Buyer’s guide Maserati Quattroporte
The fifth-generation Trident four-door flagship is a tech-laden tour de force, so buy carefully
Outstandingly elegant Pininfarina styling with numerous classy touches make the Quattroporte V stand out from its rivals. The styling makes it look smaller than it is, and on the road it shrinks around you, feeling poised and purposeful with 395-435bhp available to hurl its two-ton hulk along, accompanied by a great V8 growl.
With a wide choice of supersaloons from the early 2000s now dropping into the £10-20k bracket, it’s interesting that the Quattroporte has a strong following among classic car owners, significantly boosting Maserati Club UK membership. It’s a car that evokes passion and heritage, and is a driver’s car first and foremost.
It’s immensely – scarily – complex and you don’t want to own one once they start going wrong, unless you’re extremely handy and happy to fit secondhand parts. Significant electrical glitches affected even Autocar’s road-test car, so low mileage is no guarantee of reliability.
Two transmissions were offered and are the most important choice when selecting which model to buy. At first there was only the sixspeed automated-manual Duoselect transaxle, which some people love, especially in paddleselect manual operation, but which is considered awkward and jerky compared to other modern transmissions when used in its fully automatic mode. It was joined at the start of 2007 by a sixspeed ZF auto that was mounted to the back of the engine; while some criticised this for lessideal weight distribution, in fact it only changed it from 47:53 to 49:51 (front/rear).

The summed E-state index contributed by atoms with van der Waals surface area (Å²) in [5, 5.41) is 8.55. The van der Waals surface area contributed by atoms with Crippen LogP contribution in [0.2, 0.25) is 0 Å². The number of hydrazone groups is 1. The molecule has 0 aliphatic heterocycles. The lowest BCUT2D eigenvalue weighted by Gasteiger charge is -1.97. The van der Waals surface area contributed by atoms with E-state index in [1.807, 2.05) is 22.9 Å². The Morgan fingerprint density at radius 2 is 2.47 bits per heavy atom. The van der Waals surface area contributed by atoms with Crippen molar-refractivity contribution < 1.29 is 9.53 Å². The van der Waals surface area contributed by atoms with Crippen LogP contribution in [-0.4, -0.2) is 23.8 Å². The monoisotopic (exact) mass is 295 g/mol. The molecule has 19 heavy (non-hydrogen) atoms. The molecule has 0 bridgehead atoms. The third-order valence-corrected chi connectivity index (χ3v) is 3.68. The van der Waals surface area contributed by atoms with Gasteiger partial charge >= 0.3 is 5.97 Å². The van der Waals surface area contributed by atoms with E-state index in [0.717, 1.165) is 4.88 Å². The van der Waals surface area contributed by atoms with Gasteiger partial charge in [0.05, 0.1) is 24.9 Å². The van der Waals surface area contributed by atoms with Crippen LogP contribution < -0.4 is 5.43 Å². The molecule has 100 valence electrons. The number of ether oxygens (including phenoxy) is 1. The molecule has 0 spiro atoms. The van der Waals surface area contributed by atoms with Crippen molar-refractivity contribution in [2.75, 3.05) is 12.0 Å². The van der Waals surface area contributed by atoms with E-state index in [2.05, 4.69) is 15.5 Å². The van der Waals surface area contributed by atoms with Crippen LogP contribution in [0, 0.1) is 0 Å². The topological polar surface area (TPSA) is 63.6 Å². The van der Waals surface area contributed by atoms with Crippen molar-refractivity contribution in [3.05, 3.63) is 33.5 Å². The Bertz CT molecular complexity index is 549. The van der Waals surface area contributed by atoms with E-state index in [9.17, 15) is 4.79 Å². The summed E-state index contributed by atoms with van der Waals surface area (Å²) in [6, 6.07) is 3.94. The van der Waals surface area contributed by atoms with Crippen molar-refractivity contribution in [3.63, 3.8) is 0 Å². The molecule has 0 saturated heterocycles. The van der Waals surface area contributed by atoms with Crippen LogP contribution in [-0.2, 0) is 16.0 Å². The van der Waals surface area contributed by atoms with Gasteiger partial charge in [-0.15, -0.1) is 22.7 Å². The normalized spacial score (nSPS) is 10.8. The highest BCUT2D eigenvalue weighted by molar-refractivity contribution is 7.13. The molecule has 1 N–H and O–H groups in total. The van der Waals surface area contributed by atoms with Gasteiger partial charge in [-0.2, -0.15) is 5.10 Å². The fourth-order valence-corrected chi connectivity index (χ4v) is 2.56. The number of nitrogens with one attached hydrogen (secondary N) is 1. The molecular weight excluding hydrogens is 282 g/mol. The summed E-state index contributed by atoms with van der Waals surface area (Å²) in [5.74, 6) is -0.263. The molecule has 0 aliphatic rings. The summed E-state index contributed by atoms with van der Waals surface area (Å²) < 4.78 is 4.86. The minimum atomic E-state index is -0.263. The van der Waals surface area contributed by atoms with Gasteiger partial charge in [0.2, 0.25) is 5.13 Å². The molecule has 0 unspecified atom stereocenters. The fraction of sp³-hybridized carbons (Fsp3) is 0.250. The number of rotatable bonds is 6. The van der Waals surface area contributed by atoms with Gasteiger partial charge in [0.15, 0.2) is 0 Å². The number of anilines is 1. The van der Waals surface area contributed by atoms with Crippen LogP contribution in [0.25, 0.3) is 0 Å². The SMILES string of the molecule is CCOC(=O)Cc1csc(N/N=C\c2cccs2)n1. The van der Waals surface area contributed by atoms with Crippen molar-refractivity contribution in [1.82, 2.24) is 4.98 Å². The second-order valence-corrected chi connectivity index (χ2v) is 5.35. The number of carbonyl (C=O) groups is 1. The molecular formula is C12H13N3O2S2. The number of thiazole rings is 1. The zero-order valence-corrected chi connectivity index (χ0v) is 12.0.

Rear seats are adjustable for height and rake, while some models have seats with cooling and massage functions. There’s plenty of space inside, though the boot is small. Carrozzeria Touring built four stunning five-door Bellagio Estates in 2008-’09, but you won’t find one – the only known sale was in 2013 for €117,600.
Criticisms when new centred on the car being too focused a drive for everyday use; that perhaps explains why so many today have very low mileages, because most were bought as second cars for weekend outings rather than everyday use. If you find one of those that was also garaged (and you keep it so), you’ve a good chance of many years of enjoyable – and relatively troublefree – Maserati charm. Don’t forget that in the UK, cars registered before 23 March 2006 will cost £305 a year to tax; later ones £535 a year.